|Mid Cap Growth||5.76||7.33||-1.57||1.28|
|Mid Cap Index||11.22||11.25||-0.03||0.06|
|Small Cap Index||18.30||18.26||0.04||0.06|
All performance data are after 401K plan fees are subtracted out. The fund performance is compared to benchmark performance in the third column titled “return difference”, which is just the fund performance in the first column minus the benchmark performance in the second column.
Where the values in the “return difference” column are positive, the fund outperformed its benchmark, which is also called “excess return”. Where values in the “return difference” column are negative, that means the fund had a lower return than its benchmark. Right away, you can see quite a few negative numbers in the “return difference” column. This means that most of these funds provided no excess return above the benchmark performance, which in turn, means that I’d have been better off just putting my money in an index fund that tracks the benchmark. However, most of these benchmarks aren’t offered as index funds in my 401K plan. That’s our first sign that the 401K plan may be exploiting investors.
The table highlights (in green) three rows representing low-cost index funds, because, as summarized in mindfully investing Article 7.3, low-cost index funds are usually the most mindful way to invest. The table also highlights (in light red) the four bond funds in the plan, for reasons that will become apparent in a moment.
You can get a better sense of these data in a graph. This graph shows green dots for index funds, red dots for bond funds, and blue dots for actively managed stock or stock/bond combination funds.
The graph plots excess return (the difference between the fund performance and benchmark) on the horizontal axis and the total fees on the vertical axis. The green dot index funds are at the bottom of the plot, because their fees are so low. We can also see that only four funds beat their benchmarks and had excess returns (positive values on the horizontal axis). These four are all red dot bond funds. Not a single one of the blue dot actively managed stock funds was able to beat its benchmark in the last year.* This is our second clue that 401K plans may be cheating us, or at least that’s true of this particular plan.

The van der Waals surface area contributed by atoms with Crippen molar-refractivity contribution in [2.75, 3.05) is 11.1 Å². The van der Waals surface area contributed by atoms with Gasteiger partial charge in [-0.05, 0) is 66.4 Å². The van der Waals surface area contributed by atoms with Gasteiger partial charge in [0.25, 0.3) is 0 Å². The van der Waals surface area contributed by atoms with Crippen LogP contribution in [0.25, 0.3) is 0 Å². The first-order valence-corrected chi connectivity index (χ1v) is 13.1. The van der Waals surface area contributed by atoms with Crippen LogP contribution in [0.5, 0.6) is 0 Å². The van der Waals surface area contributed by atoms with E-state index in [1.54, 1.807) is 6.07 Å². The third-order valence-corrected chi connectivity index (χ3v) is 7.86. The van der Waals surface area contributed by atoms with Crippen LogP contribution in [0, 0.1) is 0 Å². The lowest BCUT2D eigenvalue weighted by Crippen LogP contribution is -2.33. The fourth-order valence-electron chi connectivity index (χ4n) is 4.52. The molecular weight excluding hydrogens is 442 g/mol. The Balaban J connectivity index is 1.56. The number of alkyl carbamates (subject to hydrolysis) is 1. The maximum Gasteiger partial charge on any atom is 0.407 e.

Just in case you think I’m biasing the data somehow by using the “excess return” metric. Here’s the same graph, but showing the total net return on the horizontal axis. Total net return dispenses with any comparison to benchmarks. It’s just the return you’d get in your 401K account at the end of the year by investing exclusively in any of these funds.
This shows even more starkly the relative poor performance of most of the blue and red dot actively managed funds. If your just looking to maximize your net return, your still usually better off with one of the green dot index funds. There was one actively managed fund that attained returns similar to the index funds, at just above 15%. However, it’s benchmark got 17.3% returns, which means you’d still be better off with an index fund mimicking that benchmark, if one was offered. Maybe you were thinking that those red dot bond funds were looking appealing in the first graph. But this second graph shows those bond funds are all lagging the pack of actively managed fund performance. So, actively managed bond funds wouldn’t be a great choice either.
Just to drive home the point, here is one more graph comparing total fees in dollars per $1,000 invested on the horizontal axis to the total net return per each dollar in fees on the vertical axis.
This graph is one way to illustrate the value you get (vertical axis) for the money you spend (horizontal axis). The value is investment performance, and the money spent is the hidden fees you pay to the funds. Clearly, the three index funds maximize performance for each dollar paid to the fund managers.